Chemistry GLE's

Science as Inquiry 

  • Write a testable question or hypothesis when given a topic (SI-H-A1)
  • Describe how investigations can be observation, description, literature survey, classification, or experimentation (SI-H-A2)
  • Plan and record step-by-step procedures for a valid investigation, select equipment and materials, and identify variables and controls (SI-H-A2)Conduct an investigation that includes multiple trials and record, organize, and display data appropriately (SI-H-A2)
  • Utilize mathematics, organizational tools, and graphing skills to solve problems (SI-H-A3)
  • Use technology when appropriate to enhance laboratory investigations and presentations of findings (SI-H-A3)
  • Choose appropriate models to explain scientific knowledge or experimental results (e.g., objects, mathematical relationships, plans, schemes, examples, role-playing, computer simulations) (SI-H-A4)
  • Give an example of how new scientific data can cause an existing scientific explanation to be supported, revised, or rejected (SI-H-A5)
  • Write and defend a conclusion based on logical analysis of experimental data (SI-H-A6) (SI-H-A2)
  • Given a description of an experiment, identify appropriate safety measures (SI-H-A7) 

Understanding Scientific Inquiry

  • Evaluate selected theories based on supporting scientific evidence (SI-H-B1)
  • Cite evidence that scientific investigations are conducted for many different reasons (SI-H-B2)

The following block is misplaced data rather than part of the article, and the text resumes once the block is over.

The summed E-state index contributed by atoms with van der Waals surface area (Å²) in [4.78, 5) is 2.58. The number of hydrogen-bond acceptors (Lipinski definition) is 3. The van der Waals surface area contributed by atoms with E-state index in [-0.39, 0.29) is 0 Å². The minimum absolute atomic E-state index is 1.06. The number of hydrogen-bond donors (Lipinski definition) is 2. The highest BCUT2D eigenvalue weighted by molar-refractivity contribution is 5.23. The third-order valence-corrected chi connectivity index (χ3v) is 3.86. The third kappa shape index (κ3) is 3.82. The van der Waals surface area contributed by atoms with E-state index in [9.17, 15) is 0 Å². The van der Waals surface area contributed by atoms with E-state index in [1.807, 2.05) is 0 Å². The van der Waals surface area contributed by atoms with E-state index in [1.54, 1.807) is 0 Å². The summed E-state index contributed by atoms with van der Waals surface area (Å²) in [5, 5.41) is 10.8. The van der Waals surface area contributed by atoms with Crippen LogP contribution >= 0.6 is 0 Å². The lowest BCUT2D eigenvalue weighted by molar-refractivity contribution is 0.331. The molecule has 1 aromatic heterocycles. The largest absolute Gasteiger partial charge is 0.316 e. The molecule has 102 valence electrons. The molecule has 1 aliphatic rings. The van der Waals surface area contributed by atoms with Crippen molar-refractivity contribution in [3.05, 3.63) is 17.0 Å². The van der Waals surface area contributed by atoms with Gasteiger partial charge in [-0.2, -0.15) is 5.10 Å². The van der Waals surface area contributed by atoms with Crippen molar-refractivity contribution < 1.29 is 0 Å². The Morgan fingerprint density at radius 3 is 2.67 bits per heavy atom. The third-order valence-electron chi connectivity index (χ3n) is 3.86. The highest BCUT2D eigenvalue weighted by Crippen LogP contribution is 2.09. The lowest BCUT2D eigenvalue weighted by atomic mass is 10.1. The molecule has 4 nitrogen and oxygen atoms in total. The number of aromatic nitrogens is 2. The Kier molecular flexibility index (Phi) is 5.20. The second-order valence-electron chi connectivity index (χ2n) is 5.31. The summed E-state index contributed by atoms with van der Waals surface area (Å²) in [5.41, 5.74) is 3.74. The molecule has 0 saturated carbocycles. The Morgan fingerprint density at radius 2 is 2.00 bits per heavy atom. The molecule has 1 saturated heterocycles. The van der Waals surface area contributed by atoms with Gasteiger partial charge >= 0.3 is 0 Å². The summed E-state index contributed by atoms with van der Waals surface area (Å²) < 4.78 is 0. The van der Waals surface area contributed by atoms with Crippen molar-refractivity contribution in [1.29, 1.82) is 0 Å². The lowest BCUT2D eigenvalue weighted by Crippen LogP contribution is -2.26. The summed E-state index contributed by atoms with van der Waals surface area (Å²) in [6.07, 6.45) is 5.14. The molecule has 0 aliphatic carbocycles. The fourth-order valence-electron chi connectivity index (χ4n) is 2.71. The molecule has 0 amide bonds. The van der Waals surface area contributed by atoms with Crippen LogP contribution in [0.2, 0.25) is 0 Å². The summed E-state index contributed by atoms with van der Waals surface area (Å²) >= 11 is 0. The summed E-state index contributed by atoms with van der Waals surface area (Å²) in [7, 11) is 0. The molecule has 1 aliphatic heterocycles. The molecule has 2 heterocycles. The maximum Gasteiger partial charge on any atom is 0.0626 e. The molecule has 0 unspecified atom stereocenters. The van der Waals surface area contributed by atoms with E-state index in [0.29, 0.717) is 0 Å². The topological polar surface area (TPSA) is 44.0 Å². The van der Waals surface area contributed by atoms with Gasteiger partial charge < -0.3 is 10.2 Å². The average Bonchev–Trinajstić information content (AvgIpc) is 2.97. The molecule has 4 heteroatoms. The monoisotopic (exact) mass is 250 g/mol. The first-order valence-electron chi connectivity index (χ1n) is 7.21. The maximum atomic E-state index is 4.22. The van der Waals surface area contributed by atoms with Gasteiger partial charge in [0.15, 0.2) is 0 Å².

• Identify scientific evidence that has caused modifications in previously accepted theories (SI-H-B2)
  • Cite examples of scientific advances and emerging technologies and how they affect society (e.g., MRI, DNA in forensics) (SI-H-B3)
  • Analyze the conclusion from an investigation by using data to determine its validity (SI-H-B4)
  • Use the following rules of evidence to examine experimental results:(a)  Can an expert's technique or theory be tested, has it been tested, or is it simply a subjective, conclusive approach that cannot be reasonably assessed for reliability?(b)  Has the technique or theory been subjected to peer review and publication?(c)  What is the known or potential rate of error of the technique or theory when applied?(d)  Were standards and controls applied and maintained?(e)  Has the technique or theory been generally accepted in the scientific community? (SI-H-B5) (SI-H-B1) (SI-H-B4) 

Measurement and Symbolic Representation

  • Convert metric system units involving length, mass, volume, and time using dimensional analysis (i.e., factor-label method) (PS-H-A1)
  • Differentiate between accuracy and precision and evaluate percent error (PS-H-A1)
  • Determine the significant figures based on precision of measurement for stated quantities (PS-H-A1)
  • Use scientific notation to express large and small numbers (PS-H-A1)
  • Write and name formulas for ionic and covalent compounds (PS-H-A2)
  • Write and name the chemical formula for the products that form from the reaction of selected reactants (PS-H-A2)
  • Write a balanced symbolic equation from a word equation (PS-H-A2) 

Atomic Structure

  •  Analyze the development of the modern atomic theory from a historical perspective (PS-H-B1)
  • Draw accurate valence electron configurations and Lewis dot structures for selected molecules, ionic and covalent compounds, and chemical equations (PS-H-B1)
  •  Differentiate among alpha, beta, and gamma emissions (PS-H-B2)
  •  Calculate the amount of radioactive substance remaining after a given number of half-lives has passed (PS-H-B2)
  •  Describe the uses of radioactive isotopes and radiation in such areas as plant and animal research, health care, and food preservation (PS-H-B2)
  • Identify the number of bonds an atom can form given the number of valence electrons (PS-H-B3) 

The Structure and Properties of Matter

  •  Identify unknowns as elements, compounds, or mixtures based on physical properties (e.g., density, melting point, boiling point, solubility) (PS-H-C1)